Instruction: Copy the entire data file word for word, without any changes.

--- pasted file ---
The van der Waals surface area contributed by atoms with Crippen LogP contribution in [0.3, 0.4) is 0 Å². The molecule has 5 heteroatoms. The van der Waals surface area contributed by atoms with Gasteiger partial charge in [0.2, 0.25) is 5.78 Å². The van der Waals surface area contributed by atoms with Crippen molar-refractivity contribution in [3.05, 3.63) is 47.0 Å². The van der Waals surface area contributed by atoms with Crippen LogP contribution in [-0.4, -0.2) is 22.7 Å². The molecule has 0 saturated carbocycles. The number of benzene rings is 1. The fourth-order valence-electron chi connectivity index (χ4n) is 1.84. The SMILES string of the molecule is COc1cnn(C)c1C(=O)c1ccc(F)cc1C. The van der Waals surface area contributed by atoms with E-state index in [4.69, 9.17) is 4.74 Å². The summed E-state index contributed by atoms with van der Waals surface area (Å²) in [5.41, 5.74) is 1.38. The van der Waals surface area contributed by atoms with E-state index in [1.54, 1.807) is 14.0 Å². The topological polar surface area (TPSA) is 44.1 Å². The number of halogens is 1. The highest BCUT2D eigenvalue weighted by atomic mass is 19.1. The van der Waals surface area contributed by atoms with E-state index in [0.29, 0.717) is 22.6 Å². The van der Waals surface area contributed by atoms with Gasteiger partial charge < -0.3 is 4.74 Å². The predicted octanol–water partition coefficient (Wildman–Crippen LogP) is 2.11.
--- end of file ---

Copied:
The van der Waals surface area contributed by atoms with Crippen LogP contribution in [0.3, 0.4) is 0 Å². The molecule has 5 heteroatoms. The van der Waals surface area contributed by atoms with Gasteiger partial charge in [0.2, 0.25) is 5.78 Å². The van der Waals surface area contributed by atoms with Crippen molar-refractivity contribution in [3.05, 3.63) is 47.0 Å². The van der Waals surface area contributed by atoms with Crippen LogP contribution in [-0.4, -0.2) is 22.7 Å². The molecule has 0 saturated carbocycles. The number of benzene rings is 1. The fourth-order valence-electron chi connectivity index (χ4n) is 1.84. The SMILES string of the molecule is COc1cnn(C)c1C(=O)c1ccc(F)cc1C. The van der Waals surface area contributed by atoms with E-state index in [4.69, 9.17) is 4.74 Å². The summed E-state index contributed by atoms with van der Waals surface area (Å²) in [5.41, 5.74) is 1.38. The van der Waals surface area contributed by atoms with E-state index in [1.54, 1.807) is 14.0 Å². The topological polar surface area (TPSA) is 44.1 Å². The number of halogens is 1. The highest BCUT2D eigenvalue weighted by atomic mass is 19.1. The van der Waals surface area contributed by atoms with E-state index in [0.29, 0.717) is 22.6 Å². The van der Waals surface area contributed by atoms with Gasteiger partial charge < -0.3 is 4.74 Å². The predicted octanol–water partition coefficient (Wildman–Crippen LogP) is 2.11.